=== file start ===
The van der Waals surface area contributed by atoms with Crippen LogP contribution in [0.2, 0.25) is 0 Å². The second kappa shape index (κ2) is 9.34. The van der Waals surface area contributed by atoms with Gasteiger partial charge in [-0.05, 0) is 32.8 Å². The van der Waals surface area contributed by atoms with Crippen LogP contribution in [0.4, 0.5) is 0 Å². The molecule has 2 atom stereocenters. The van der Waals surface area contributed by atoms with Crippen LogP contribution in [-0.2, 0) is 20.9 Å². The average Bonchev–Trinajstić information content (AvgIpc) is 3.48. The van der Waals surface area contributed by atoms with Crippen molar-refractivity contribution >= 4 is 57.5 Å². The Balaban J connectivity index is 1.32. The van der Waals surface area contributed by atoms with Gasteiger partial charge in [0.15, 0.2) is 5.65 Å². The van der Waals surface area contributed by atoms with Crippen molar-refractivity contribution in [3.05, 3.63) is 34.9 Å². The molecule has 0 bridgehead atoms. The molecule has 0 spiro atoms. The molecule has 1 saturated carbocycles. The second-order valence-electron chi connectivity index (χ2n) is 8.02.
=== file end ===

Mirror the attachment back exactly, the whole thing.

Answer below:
The van der Waals surface area contributed by atoms with Crippen LogP contribution in [0.2, 0.25) is 0 Å². The second kappa shape index (κ2) is 9.34. The van der Waals surface area contributed by atoms with Gasteiger partial charge in [-0.05, 0) is 32.8 Å². The van der Waals surface area contributed by atoms with Crippen LogP contribution in [0.4, 0.5) is 0 Å². The molecule has 2 atom stereocenters. The van der Waals surface area contributed by atoms with Crippen LogP contribution in [-0.2, 0) is 20.9 Å². The average Bonchev–Trinajstić information content (AvgIpc) is 3.48. The van der Waals surface area contributed by atoms with Crippen molar-refractivity contribution >= 4 is 57.5 Å². The Balaban J connectivity index is 1.32. The van der Waals surface area contributed by atoms with Gasteiger partial charge in [0.15, 0.2) is 5.65 Å². The van der Waals surface area contributed by atoms with Crippen molar-refractivity contribution in [3.05, 3.63) is 34.9 Å². The molecule has 0 bridgehead atoms. The molecule has 0 spiro atoms. The molecule has 1 saturated carbocycles. The second-order valence-electron chi connectivity index (χ2n) is 8.02.